Gaddafi’s Son Saadi Flees To Niger; Zoo Animals Finally Get Aid in Tripoli
The third of Muammar el-Gaddafi’s seven sons, Saadi, has fled to Niger, says Al Jazeera. Authorities in Niger reported on Sunday that they had intercepted a convoy of about eight or nine vehicles crossing the desert that separates it from Libya. Marou Adamou, Niger’s government spokesman and also its minister of justice, confirmed that the convoy is in Niger and could arrive in the country’s capital, Niamey, by Monday. Amadou also said that Saadi and others with him are being allowed into the country on “humanitarian grounds,” says the BBC.
While Niger has recognized the ex-rebels’ National Transitional Council, the country has said that it has not yet decided if it might allow Gaddafi to enter its borders. The US has urged Niger to detain any individuals who the NTC is seeking to prosecute, and to confiscate any weapons and money.
Al Jazeera describes Saadi as a “playboy who renounced a football career in 2004 to join the army, where he led an elite unit.” The BBC lists all eight of Gaddafi’s children and their whereabouts, to the extent that those are known, and also has a diagram of the family.
Also on Sunday, the head of Gaddafi’s external security organization and a former prime minister in the 1990s, Bouzaid Dorda, was arrested in Tripoli. Dorda served as Libya’s ambassador to the United Nations until 2003.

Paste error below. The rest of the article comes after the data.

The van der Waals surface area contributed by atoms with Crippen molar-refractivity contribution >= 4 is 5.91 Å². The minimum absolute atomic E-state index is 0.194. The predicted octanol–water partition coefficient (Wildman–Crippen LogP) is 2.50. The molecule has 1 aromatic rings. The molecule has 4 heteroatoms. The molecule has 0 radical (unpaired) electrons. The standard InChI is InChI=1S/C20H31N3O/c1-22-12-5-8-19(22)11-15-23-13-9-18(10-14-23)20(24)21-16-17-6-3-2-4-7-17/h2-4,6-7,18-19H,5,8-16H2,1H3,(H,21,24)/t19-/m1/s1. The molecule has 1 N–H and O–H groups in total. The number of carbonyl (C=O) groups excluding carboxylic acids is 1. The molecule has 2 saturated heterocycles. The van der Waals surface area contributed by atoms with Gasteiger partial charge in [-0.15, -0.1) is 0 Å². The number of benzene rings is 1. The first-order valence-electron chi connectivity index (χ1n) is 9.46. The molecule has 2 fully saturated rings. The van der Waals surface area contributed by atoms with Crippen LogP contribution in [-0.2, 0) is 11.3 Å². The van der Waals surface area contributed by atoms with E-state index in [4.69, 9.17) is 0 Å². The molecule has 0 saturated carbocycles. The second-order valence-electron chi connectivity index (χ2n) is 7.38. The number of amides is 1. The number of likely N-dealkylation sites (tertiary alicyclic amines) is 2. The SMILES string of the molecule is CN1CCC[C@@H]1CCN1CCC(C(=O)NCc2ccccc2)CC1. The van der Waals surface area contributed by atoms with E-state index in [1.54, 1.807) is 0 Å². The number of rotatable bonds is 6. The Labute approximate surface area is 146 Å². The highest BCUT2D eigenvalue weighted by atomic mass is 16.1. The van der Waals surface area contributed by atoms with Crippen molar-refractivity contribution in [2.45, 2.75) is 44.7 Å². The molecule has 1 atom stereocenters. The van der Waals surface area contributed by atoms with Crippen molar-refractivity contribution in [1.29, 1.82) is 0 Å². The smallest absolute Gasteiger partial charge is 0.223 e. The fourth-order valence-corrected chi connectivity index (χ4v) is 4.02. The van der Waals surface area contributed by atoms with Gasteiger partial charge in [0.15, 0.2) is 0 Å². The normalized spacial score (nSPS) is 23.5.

The head of the NTC’s cabinet and “prime minister,” Mahmoud Jibril, has said that in ten days an interim government will be formed. Jalil al-Galal, an NTC spokesman in Tripoli, said that resistance to the ex-rebels’ forces in the town of Bani Walid has been “ferocious,” with supporters of Gaddafi firing mortars and rockets inside the town. But the NTC predicts that Bani Walid will fall by the end of this month.
Fate of Animals in the Tripoli Zoo
As the NTC struggles to establish its legitimacy and, indeed, to get the government in Libya running, some residents of Tripoli who have been suffering for days are finally getting some relief. CNN reports that a team of animal-welfare experts from Austria’s Four Paws International has arrived in the Tripoli Zoo to tend to the animals who — unlike human residents of Tripoli — had no choice but to remain where they were as missiles were fired and Kalashnikovs shot bullets into the mammal house. Fifteen members of the zoo staff braved the fighting to feed and water the animals every day; without this care, they would have died after three or four days.
However, with running water only recently restored to Tripoli, the hippos were in poor shape; they could only drink the water left in their pool, but were unable to swim. They have survived and now have sufficient water. But a Siberian tiger, Osama, has died. A doctor from Vienna, Dr. Amir Khalil, who rushed to Tripoli to help the animals after seeing a TV report, says Osama died due to his age (the tiger is possibly 21 years old) and also the stress he endured.
The Tripoli Zoo opened in 1986 and was undergoing a major reconstruction when the war broke out. The South Korean construction company that was working on the project left due to security concerns. The zoo’s director, Dr. Abdulfatah Husni, says the NTC has pledged support to the zoo and that he hopes there will be exchanges with zoos around the world and the arrival of new animals who have not been traumatized by the violence of the war.
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Photo of Bani Walid standoff by magharebia